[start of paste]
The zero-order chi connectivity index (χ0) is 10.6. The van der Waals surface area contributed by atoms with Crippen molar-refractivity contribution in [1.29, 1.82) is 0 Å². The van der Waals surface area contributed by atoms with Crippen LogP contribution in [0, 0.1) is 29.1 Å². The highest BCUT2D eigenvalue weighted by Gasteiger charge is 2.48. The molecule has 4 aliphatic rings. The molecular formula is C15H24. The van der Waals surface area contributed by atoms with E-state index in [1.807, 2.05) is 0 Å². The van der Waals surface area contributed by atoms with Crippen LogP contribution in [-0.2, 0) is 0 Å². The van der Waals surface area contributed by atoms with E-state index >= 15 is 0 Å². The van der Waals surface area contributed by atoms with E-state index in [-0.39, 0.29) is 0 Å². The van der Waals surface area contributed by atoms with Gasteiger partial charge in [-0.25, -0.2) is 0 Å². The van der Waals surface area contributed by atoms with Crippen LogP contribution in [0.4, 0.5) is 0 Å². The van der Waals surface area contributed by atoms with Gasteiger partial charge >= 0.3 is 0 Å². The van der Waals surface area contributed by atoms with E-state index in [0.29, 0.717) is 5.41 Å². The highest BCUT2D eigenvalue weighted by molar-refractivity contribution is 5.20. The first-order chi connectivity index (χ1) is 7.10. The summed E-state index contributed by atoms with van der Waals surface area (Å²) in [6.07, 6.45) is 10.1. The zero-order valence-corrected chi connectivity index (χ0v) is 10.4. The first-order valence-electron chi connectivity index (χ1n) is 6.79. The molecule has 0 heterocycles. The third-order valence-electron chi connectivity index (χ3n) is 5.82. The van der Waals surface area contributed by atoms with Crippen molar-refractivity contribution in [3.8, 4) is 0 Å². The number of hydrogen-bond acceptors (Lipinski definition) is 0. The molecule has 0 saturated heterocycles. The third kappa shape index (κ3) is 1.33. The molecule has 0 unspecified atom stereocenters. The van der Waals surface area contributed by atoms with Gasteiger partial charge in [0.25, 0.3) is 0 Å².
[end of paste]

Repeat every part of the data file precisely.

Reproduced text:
The zero-order chi connectivity index (χ0) is 10.6. The van der Waals surface area contributed by atoms with Crippen molar-refractivity contribution in [1.29, 1.82) is 0 Å². The van der Waals surface area contributed by atoms with Crippen LogP contribution in [0, 0.1) is 29.1 Å². The highest BCUT2D eigenvalue weighted by Gasteiger charge is 2.48. The molecule has 4 aliphatic rings. The molecular formula is C15H24. The van der Waals surface area contributed by atoms with E-state index in [1.807, 2.05) is 0 Å². The van der Waals surface area contributed by atoms with Crippen LogP contribution in [-0.2, 0) is 0 Å². The van der Waals surface area contributed by atoms with E-state index >= 15 is 0 Å². The van der Waals surface area contributed by atoms with E-state index in [-0.39, 0.29) is 0 Å². The van der Waals surface area contributed by atoms with Gasteiger partial charge in [-0.25, -0.2) is 0 Å². The van der Waals surface area contributed by atoms with Crippen LogP contribution in [0.4, 0.5) is 0 Å². The van der Waals surface area contributed by atoms with Gasteiger partial charge >= 0.3 is 0 Å². The van der Waals surface area contributed by atoms with E-state index in [0.29, 0.717) is 5.41 Å². The highest BCUT2D eigenvalue weighted by molar-refractivity contribution is 5.20. The first-order chi connectivity index (χ1) is 7.10. The summed E-state index contributed by atoms with van der Waals surface area (Å²) in [6.07, 6.45) is 10.1. The zero-order valence-corrected chi connectivity index (χ0v) is 10.4. The first-order valence-electron chi connectivity index (χ1n) is 6.79. The molecule has 0 heterocycles. The third-order valence-electron chi connectivity index (χ3n) is 5.82. The van der Waals surface area contributed by atoms with Crippen molar-refractivity contribution in [3.8, 4) is 0 Å². The number of hydrogen-bond acceptors (Lipinski definition) is 0. The molecule has 0 saturated heterocycles. The third kappa shape index (κ3) is 1.33. The molecule has 0 unspecified atom stereocenters. The van der Waals surface area contributed by atoms with Gasteiger partial charge in [0.25, 0.3) is 0 Å².